In 1999 he recorded the blockbuster album Reload, a collection of duets with some of the year’s brightest stars, which brought him back into the limelight. On New Year’s Eve to ring in 2000, United States President Bill Clinton invited him to perform at the Millennium celebrations in Washington D.C. Throughout that year, Jones garnered several honors for his work, including a BRIT Award for Best Male. In 2001 he toured throughout the Middle East and Europe. In subsequent years, he recorded albums in collaboration with artists such as Wyclef Jean and Jools Holland.

In celebration of his 65th birthday in May 2005, Jones returned to his homeland to perform a spectacular concert in Ynysangharad Park, Pontypridd. This was his first performance in Pontypridd since 1964. The BBC reported that Sir Tom Jones received his knighthood from the Queen at Buckingham Palace in March 2006.

For his contribution to the recording industry, Jones was awarded a star on the Hollywood Walk of Fame.

In 2005 the album Together in Concert, was recorded live with John Farnham and his band.

He has collaborated with Chicane for “Stoned in Love,” a dance track that was released April 2006. It entered at number eight in the UK charts the following Sunday.

Music icon Tom Jones returns with his first album of new material to be released in the United States in over fifteen years. 24 Hours represents another milestone for Tom Jones; from interpreting a classic Bruce Springsteen track (“The Hitter”) to writing and working alongside the likes of Bono and The Edge (“Sugar Daddy”).

Utilizing modern day producing maestros, Future Cut (Lily Allen), Tom Jones’ 24 Hours showcases the best of what has made him a legend. From the pulsing first single, “If He Should Ever Leave You”, to the soaring “I’m Alive”; from the reflective title track to the emotional depths of “The Hitter”, Tom Jones delivers one of the most powerful albums of his career.

“It’s all very well just singing songs, but for this record I really wanted to get properly personal,” says Pontypridd-born Jones.

“I’ve been getting reflective recently, looking over my journey through life, and I wanted to get that down on song.

“This time I wanted to make something that was all about me, my stories and my life. In other words, you listen to this album and you get the real me.”

Jones says of the album: “I’m just opening up shop again. Let’s see who comes in through the door.”

Praise and Blame (2010):  “We wanted to go back to basics, go back to the source, it was just me singing live with a rhythm section - no overdubbing, no gimmicks, no complicated horn and string arrangements, just get the song down in an entire take, capture the meaning of the song, its spirituality, its life, and capture that moment, right there. And I think that’s what we’ve done,” says Tom Jones, the veteran singer from Wales, who turns 70 this year and who has just completed Praise and Blame, his follow up to 2008’s acclaimed 24 Hours and quite simply his finest work to date.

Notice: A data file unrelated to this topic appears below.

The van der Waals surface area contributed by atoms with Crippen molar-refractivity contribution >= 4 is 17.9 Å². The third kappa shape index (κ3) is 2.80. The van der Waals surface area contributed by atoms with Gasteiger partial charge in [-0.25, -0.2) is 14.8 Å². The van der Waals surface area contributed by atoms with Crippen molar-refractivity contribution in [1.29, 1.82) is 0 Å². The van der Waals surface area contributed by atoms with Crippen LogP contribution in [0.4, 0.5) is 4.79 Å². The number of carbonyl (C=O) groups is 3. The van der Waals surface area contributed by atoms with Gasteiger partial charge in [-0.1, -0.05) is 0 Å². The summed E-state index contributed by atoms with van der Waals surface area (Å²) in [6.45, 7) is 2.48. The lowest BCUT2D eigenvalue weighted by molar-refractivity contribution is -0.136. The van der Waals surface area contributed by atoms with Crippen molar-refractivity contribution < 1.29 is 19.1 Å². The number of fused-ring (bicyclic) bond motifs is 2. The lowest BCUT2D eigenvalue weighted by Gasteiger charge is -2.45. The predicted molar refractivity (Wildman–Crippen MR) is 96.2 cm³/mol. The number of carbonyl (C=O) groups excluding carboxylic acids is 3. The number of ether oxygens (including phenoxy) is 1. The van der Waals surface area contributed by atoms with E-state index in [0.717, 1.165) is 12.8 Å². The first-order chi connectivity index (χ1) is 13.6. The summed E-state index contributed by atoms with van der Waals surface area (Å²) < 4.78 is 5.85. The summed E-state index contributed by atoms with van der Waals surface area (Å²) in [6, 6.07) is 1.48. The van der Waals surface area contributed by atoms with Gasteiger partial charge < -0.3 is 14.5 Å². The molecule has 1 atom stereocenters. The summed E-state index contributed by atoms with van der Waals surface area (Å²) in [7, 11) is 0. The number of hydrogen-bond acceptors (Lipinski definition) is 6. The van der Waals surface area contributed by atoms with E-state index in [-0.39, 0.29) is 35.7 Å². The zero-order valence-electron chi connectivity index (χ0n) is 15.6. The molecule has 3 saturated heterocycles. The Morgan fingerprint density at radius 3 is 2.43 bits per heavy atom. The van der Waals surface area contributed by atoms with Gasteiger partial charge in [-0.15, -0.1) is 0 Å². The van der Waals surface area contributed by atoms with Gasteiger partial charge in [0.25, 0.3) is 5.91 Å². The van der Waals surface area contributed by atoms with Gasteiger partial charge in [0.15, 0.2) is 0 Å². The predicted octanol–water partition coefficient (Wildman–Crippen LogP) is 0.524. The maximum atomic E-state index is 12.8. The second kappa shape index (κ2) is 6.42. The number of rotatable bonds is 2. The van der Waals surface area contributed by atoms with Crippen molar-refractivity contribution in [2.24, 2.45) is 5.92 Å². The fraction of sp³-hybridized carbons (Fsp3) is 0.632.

It is a truly remarkable record, one that captures the Tom Jones who listened to Mahalia Jackson and Sister Rosetta Tharpe on the radio as a child growing up, who thought gospel music was “just like rock’n’roll, every bit as exciting but with deeper lyrics”, the Tom Jones who belted out The Lord’s Prayer as a jubilatory spiritual in school assembly, “because that was the only way I knew how to sing it, it was natural for me.”

This is Tom Jones going back to his roots on an album of gospel, blues, traditional and country songs, wearing his heart on his sleeve, emotionally raw and true.

Recording with producer Ethan Johns (Kings of Leon, Ray LaMontagne, Paolo Nutini, Laura Marling) at Peter Gabriel’s Real World Studios in the little village of Box in Wiltshire, coaxed the most exhilarating performances out of the singer.

With musicians including steel guitarist BJ Cole, keyboardist Booker T Jones (of Memphis soul legends Booker T and the MGs), Hammond organist Chris Holland and background vocalists Gillian Welch, Alison Pierce, Dave Rawlings and Orin Waters at hand, Tom has quite simply delivered his tour de force. It’s him bearing his soul, singing from the heart, telling it like it is.

Following in the spirited and undaunted footsteps of the critically lauded Praise & Blame (2010), and Pop icon though he is, Jones has delivered a landmark album in 2013 that has a unique kind of magic and is different from anything he has ever done. Spirit in the Room features all new repertoire made up of gospel, blues and Americana, and includes songs by Bob Dylan, Paul Simon, Odetta, Paul McCartney, Tom Waits and Leonard Cohen. Produced by Ethan Johns (Ryan Adams, Kings of Leon, Ray LaMontagne, Laura Marling) Spirit in the Room marks a new, adventurous path for Jones, one that is rootsy, bluesy, bold, and raw.